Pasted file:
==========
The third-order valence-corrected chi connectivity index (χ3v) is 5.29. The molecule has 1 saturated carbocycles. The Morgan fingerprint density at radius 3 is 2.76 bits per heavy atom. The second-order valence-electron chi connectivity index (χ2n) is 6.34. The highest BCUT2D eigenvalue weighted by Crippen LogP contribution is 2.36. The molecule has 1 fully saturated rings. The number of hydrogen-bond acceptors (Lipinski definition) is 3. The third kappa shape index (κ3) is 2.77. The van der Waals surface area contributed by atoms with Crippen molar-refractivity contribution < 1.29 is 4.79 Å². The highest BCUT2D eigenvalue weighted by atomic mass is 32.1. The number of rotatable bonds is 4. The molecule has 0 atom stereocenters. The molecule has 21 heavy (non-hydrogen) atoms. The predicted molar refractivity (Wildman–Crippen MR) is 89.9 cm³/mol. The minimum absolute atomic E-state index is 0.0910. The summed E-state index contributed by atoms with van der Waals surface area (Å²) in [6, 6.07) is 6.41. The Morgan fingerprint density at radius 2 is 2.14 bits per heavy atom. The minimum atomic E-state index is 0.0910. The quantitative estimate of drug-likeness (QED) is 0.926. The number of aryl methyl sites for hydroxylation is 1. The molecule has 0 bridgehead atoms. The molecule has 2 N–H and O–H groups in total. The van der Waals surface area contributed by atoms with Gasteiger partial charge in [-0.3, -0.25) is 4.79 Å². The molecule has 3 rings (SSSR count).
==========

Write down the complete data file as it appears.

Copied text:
The third-order valence-corrected chi connectivity index (χ3v) is 5.29. The molecule has 1 saturated carbocycles. The Morgan fingerprint density at radius 3 is 2.76 bits per heavy atom. The second-order valence-electron chi connectivity index (χ2n) is 6.34. The highest BCUT2D eigenvalue weighted by Crippen LogP contribution is 2.36. The molecule has 1 fully saturated rings. The number of hydrogen-bond acceptors (Lipinski definition) is 3. The third kappa shape index (κ3) is 2.77. The van der Waals surface area contributed by atoms with Crippen molar-refractivity contribution < 1.29 is 4.79 Å². The highest BCUT2D eigenvalue weighted by atomic mass is 32.1. The number of rotatable bonds is 4. The molecule has 0 atom stereocenters. The molecule has 21 heavy (non-hydrogen) atoms. The predicted molar refractivity (Wildman–Crippen MR) is 89.9 cm³/mol. The minimum absolute atomic E-state index is 0.0910. The summed E-state index contributed by atoms with van der Waals surface area (Å²) in [6, 6.07) is 6.41. The Morgan fingerprint density at radius 2 is 2.14 bits per heavy atom. The minimum atomic E-state index is 0.0910. The quantitative estimate of drug-likeness (QED) is 0.926. The number of aryl methyl sites for hydroxylation is 1. The molecule has 0 bridgehead atoms. The molecule has 2 N–H and O–H groups in total. The van der Waals surface area contributed by atoms with Gasteiger partial charge in [-0.3, -0.25) is 4.79 Å². The molecule has 3 rings (SSSR count).